# Understanding Induction Motors: Construction and Characteristics

Induction motors are widely used in various applications due to their advantages like robustness, high power-to-weight ratio, and low cost. However, they have limitations such as fixed speed operation. These motors consist of a stationary stator and a rotating rotor, with different designs like squirrel cage and wound rotor. The stator provides the space for stator windings, while the rotor can be either conducting bars or a set of windings connected to slip rings. Understanding the construction and operation of induction motors is essential for electrical engineers and technicians.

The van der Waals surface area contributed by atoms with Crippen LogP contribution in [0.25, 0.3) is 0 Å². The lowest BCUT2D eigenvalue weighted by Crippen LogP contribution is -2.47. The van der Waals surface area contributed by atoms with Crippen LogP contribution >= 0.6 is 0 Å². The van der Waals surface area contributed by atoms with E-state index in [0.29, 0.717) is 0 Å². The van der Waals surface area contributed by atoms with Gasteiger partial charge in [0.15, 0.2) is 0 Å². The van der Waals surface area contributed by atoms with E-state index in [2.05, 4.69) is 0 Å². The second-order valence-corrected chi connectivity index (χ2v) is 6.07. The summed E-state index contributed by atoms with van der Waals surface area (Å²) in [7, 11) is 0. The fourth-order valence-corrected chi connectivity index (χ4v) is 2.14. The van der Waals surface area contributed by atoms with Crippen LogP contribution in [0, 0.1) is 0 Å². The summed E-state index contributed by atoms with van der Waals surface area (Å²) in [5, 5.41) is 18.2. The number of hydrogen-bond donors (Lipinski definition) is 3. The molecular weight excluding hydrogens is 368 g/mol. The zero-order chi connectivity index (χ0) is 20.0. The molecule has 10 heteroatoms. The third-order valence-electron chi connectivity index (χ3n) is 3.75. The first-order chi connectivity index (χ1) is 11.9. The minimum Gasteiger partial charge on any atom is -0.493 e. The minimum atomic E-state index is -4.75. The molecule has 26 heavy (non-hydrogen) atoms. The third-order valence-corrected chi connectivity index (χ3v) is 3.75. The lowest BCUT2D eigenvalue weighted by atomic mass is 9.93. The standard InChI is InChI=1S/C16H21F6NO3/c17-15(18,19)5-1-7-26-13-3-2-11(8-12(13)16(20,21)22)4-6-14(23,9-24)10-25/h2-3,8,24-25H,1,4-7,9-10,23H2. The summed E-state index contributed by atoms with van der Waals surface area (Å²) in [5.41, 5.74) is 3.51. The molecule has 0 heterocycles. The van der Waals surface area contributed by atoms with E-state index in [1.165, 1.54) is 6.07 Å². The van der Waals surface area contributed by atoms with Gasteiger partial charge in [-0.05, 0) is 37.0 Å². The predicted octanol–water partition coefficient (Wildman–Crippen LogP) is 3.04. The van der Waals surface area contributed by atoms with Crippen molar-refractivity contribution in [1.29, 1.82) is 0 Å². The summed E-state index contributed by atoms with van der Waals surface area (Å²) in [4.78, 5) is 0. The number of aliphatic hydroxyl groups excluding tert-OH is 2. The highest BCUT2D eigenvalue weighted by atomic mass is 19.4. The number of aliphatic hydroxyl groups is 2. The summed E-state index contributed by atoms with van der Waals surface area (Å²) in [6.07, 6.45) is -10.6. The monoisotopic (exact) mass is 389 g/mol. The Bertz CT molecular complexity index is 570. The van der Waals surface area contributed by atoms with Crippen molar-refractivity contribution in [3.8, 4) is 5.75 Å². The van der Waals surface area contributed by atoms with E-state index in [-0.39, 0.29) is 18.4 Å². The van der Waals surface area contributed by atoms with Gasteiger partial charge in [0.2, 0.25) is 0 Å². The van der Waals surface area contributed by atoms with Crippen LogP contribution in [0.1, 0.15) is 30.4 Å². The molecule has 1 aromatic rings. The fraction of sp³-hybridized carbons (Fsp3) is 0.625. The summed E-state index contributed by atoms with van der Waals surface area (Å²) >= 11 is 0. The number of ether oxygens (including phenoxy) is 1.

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**EC010504(EE) Electric**Drives & Control Dr. Unnikrishnan P.C. Professor, EEE**Module II**Transformer Three Phase Induction Motor Single Phase Induction Motor Alternator Synchronous Motor**Induction Motor**Advantages Robust; No brushes. No contacts on rotor shaft High Power/Weight ratio compared to DC motor Lower Cost/Power Easy to manufacture Almost maintenance-free, except for bearing and other mechanical parts wide range of power ratings: fractional HP to 10 MW**Induction Motor**Disadvantages Essentially a fixed-speed machine Speed is determined by the supply frequency To vary its speed need a variable frequency supply**Construction**An induction motor has two main parts a stationary stator consisting of a steel frame that supports a hollow, cylindrical core core, constructed from stacked laminations (why?), having a number of evenly spaced slots, providing the space for the stator winding**Construction-Rotor**Two basic designs Squirrel-Cage: conducting copper or aluminium bars laid into slots and shorted at both ends by shorting rings. (Squirrel Cage Induction Motor) Wound-Rotor: complete set of three-phase windings exactly as the stator. Usually Y- connected, the ends of the three rotor wires are connected to 3 slip rings on the rotor shaft. In this way, the rotor circuit is accessible. (Slip-Ring Induction Motor)**Construction**Squirrel cage rotor Wound rotor Notice the slip rings**Construction-Wound Rotor**Slip Ring Induction Motor Slip rings Cutaway in a typical wound- rotor IM. Notice the brushes and the slip rings Brushes**Rotating Magnetic Field**Balanced three phase windings, i.e. mechanically displaced 120 degrees form each other, fed by balanced three phase source A rotating magnetic field with constant magnitude is produced, rotating with a speed 120 = f e N s P Where fe is the supply frequency and P is the no. of poles and nsync is called the synchronous speed in rpm**Synchronous speed**P 50 Hz 60 Hz 2 3000 3600 4 1500 1800 6 1000 1200 8 750 900 10 600 720 12 500 600**Principle of operation**This rotating magnetic field cuts the rotor windings and produces an induced voltage in the rotor windings Due to the fact that the rotor windings are short circuited, for both squirrel cage and wound-rotor, a current flows in the rotor windings The rotor current produces another magnetic field A torque is produced as a result of the interaction of those two magnetic fields ????= ????? Where ????is the induced torque and BR and BS are the magnetic flux densities of the rotor and the stator respectively.**Induction Motor Speed**At what speed will the IM run? Can the IM run at the synchronous speed, why? If rotor runs at the synchronous speed, which is the same speed of the rotating magnetic field, then the rotor will appear stationary to the rotating magnetic field and the rotating magnetic field will not cut the rotor. So, no induced current will flow in the rotor and no rotor magnetic flux will be produced so no torque is generated and the rotor speed will fall below the synchronous speed When the speed falls, the rotating magnetic field will cut the rotor windings and a torque is produced**Induction Motor Speed**So, the IM will always run at a speed lower than the synchronous speed The difference between the motor speed and the synchronous speed is called the Slip S = ?? ?? ?? Where ??= speed of the magnetic field ??= mechanical shaft speed of the motor S = The slip**The Slip**Notice that : if the rotor runs at synchronous speed s = 0 if the rotor is stationary s = 1 Slip may be expressed as a percentage by multiplying the above eq. by 100, notice that the slip is a ratio and doesn t have units**Frequency**The frequency of the voltage induced in the rotor is given by P n f = r 120 Where fr= the rotor frequency (Hz) P = number of stator poles n = slip speed (rpm) = ( ) P n n s m f r 120 P sn = = s sf e 120**Torque**While the input to the induction motor is electrical power, its output is mechanical power and for that we should know some terms and quantities related to mechanical power Any mechanical load applied to the motor shaft will introduce a Torque on the motor shaft. This torque is related to the motor output power and the rotor speed ???? ?? and ??= 2??? 60 rad/s ?????=**Horse Power**Another unit used to measure mechanical power is the horse power It is used to refer to the mechanical output power of the motor Since we, as an electrical engineers, deal with watts as a unit to measure electrical power, there is a relation between horse power and watts. hp = 746 ?????**Torque-Slip Equation**? ? ?2?2??? 2 ??2 ?2 ? = ? ?2 2+ (??2)2 2+ (??2)2 ?2 ?2 2?2 ???2 2+ (??2)2 ? = ?2**Torque-Slip Characteristics**??? ???? ?+ (???)? ? = ?? Low Slip Region: ?? ? High Slip Region: ??1 ?**Starters- Squirrel Cage IM**Direct-On-line Starting Stator Rheostat Starting Autotransformer Starting Star-Delta Starter**Direct On-Line(DOL) Starter**Used for motors upto 2 kW Starting torque about twice the full load torque**Stator Rheostat Starter**Advantages: High PF during start, Less Expensive, Smooth acceleration Disadvantages: Losses in Resistors, Expensive, Low torque efficiency**Auto-Transformer Starter**Advantages: High torque/Ampere, Long starting period, Can be used for star and delta connected motors, Disadvantages: Low PF (Lagging), Higher cost**Star-Delta Starter**Reduced starting current but the starting torque is also reduced by the same amount Limited to applications where high starting torque is not necessary**Starters- Slip Ring IM**Rotor Rheostat Autotransformer Starting Star-Delta Starter**Rotor Rheostat Starter for Slip Ring IM**By increasing rotor resistance, the rotor current is reduced at starting. The torque is increased due to improvement in PF Such motors can be started under load**Power losses in Induction**Machines Copper losses Copper loss in the stator (PSCL) = I12R1 Copper loss in the rotor (PRCL) = I22R2 Core loss (Pcore) Mechanical power loss due to friction and windage How this power flow in the motor?**Power Relations**= = 3 cos 3 cos P V I V I in L L ph ph = 2 3 SCL P I R ???? ?????? ?????? ???? 1 1 = + ( ) P P SCL P core P ??? ??? ??? ????? AG in = 2 2 3 RCL P I R ???? ????? ?????? ???? 2 = conv P P RCL P ,????? ? ? ?????????? ????? ????????? ?? ??? ?????? AG ????? ?? = + ( ) P conv P P stray P ?????= + out f w**Torque-speed characteristics**Typical torque-speed characteristics of induction motor**Maximum torque**Effect of rotor resistance on torque-speed characteristic**Speed Control Methods of IM**Induction Motor Speed Control From Stator Side By Changing The Applied Voltage 2?2 2+ (??2)2 ,T ??2 By Changing The Applied Frequency Constant V/F Control Of Induction Motor- Most Popular Changing The Number Of Stator Poles ???2 2 ? = ?2 120 f = e N s P**Constant V/F Control Of Induction Motor**If the supply frequency is reduced keeping the rated supply voltage, the air gap flux will tend to saturate causing excessive stator current and distortion of the stator flux wave. If the ratio of voltage to frequency is kept constant, the flux remains constant. Also, the developed torque remains approximately constant.**Speed Control Methods Of IM ..**Induction Motor Speed Control From Rotor Side Rotor Rheostat Control Cascade Operation By Injecting EMF In Rotor Circuit: By changing the phase of injected emf, speed can be controlled**Example**A 208-V, 10hp, four pole, 60 Hz, Y-connected induction motor has a full-load slip of 5 percent 1. What is the synchronous speed of this motor? 2. What is the rotor speed of this motor at rated load? 3. What is the rotor frequency of this motor at rated load? 4. What is the shaft torque of this motor at rated load?**Solution**120 f 120(60) 4 = = = 1800 1. e sync n rpm P = = (1 (1 0.05) 1800 1710 ) n s n 2. m s = rpm = = = 0.05 60 3 f sf Hz r e 3. P P = = out out n load 2 m m 4. 60 10 1710 2 746 / hp watt hp = = 41.7 . N m (1/60)**Example**A 480-V, 60 Hz, 50-hp, three phase induction motor is drawing 60A at 0.85 PF lagging. The stator copper losses are 2 kW, and the rotor copper losses are 700 W. The friction and windage losses are 600 W, the core losses are 1800 W, and the stray losses are negligible. Find the following quantities: 1. The air-gap power PAG. 2. The power converted Pconv. 3. The output power Pout. 4. The efficiency of the motor.**Solution**= 3 cos P V I in L L 1. = 3 480 60 0.85 = 42.4 kW = = P P SCL P core P AG in 42.4 2 1.8 = 38.6 kW = conv P P RCL P AG 700 1000 = = 38.6 37.9 kW 2. = P conv P F W P & out 600 1000 = = 37.9 37.3kW 3.**Solution**37.3 0.746 = = 50 hp P out P = 100% out P 4. in 37.3 42.4 = = 100 88%**Example**A two-pole, 50-Hz induction motor supplies 15kW to a load at a speed of 2950 rpm. 1. What is the motor s slip? 2. What is the induced torque in the motor in N.m under these conditions? 3. What will be the operating speed of the motor if its torque is doubled? 4. How much power will be supplied by the motor when the torque is doubled?**Solution**120 120 50 2 3000 2950 3000 f = = = 3000 rpm sync n e P 1. sync n n m = = = 0.0167 or 1.67% s sync n no given P f W + = = 2. assume and conv P load P ind load 15 10 3 conv P = = = 48.6 N.m 2 60 ind 2950 m**Solution**3. In the low-slip region, the torque-speed curve is linear and the induced torque is direct proportional to slip. So, if the torque is doubled the new slip will be 3.33% and the motor speed will be = = (1 0.0333) 3000 = (1 ) 2900 rpm n s n m P sync = conv ind m 4. 2 60 = (2 48.6) (2900 = ) 29.5 kW**Question?**Q: How to change the direction of rotation? A: Change the phase sequence of the power supply.**Question?**Q: Why rotor core loss in a three phase induction motor negligible? A: Usually we operate motor at slip in the range 0.04 ~ 0.06, thus for a stator frequency of 50 Hz , rotor frequency is around 2~3 Hz. As core losses are proportional to square of frequency (Eddy current losses) or proportional to frequency ( Hysteresis losses) , therefore the value of the Core loss is negligible for rotor.